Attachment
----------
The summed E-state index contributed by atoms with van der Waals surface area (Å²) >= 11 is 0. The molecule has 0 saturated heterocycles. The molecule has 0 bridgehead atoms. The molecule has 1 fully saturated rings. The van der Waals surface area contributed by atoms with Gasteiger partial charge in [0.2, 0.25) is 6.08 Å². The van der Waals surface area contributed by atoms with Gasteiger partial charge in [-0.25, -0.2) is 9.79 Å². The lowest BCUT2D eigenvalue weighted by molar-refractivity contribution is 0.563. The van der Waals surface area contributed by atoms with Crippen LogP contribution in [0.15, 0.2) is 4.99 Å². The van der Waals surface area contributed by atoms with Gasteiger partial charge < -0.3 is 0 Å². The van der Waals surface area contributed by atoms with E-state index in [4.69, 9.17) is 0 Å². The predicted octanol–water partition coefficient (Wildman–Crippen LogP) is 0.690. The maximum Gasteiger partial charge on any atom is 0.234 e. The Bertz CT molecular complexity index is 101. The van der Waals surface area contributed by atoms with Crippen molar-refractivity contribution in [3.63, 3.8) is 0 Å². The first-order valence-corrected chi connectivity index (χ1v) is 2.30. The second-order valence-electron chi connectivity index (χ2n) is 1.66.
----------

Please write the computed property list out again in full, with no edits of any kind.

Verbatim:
The summed E-state index contributed by atoms with van der Waals surface area (Å²) >= 11 is 0. The molecule has 0 saturated heterocycles. The molecule has 0 bridgehead atoms. The molecule has 1 fully saturated rings. The van der Waals surface area contributed by atoms with Gasteiger partial charge in [0.2, 0.25) is 6.08 Å². The van der Waals surface area contributed by atoms with Gasteiger partial charge in [-0.25, -0.2) is 9.79 Å². The lowest BCUT2D eigenvalue weighted by molar-refractivity contribution is 0.563. The van der Waals surface area contributed by atoms with Crippen LogP contribution in [0.15, 0.2) is 4.99 Å². The van der Waals surface area contributed by atoms with Gasteiger partial charge < -0.3 is 0 Å². The van der Waals surface area contributed by atoms with E-state index in [4.69, 9.17) is 0 Å². The predicted octanol–water partition coefficient (Wildman–Crippen LogP) is 0.690. The maximum Gasteiger partial charge on any atom is 0.234 e. The Bertz CT molecular complexity index is 101. The van der Waals surface area contributed by atoms with Crippen molar-refractivity contribution in [3.63, 3.8) is 0 Å². The first-order valence-corrected chi connectivity index (χ1v) is 2.30. The second-order valence-electron chi connectivity index (χ2n) is 1.66.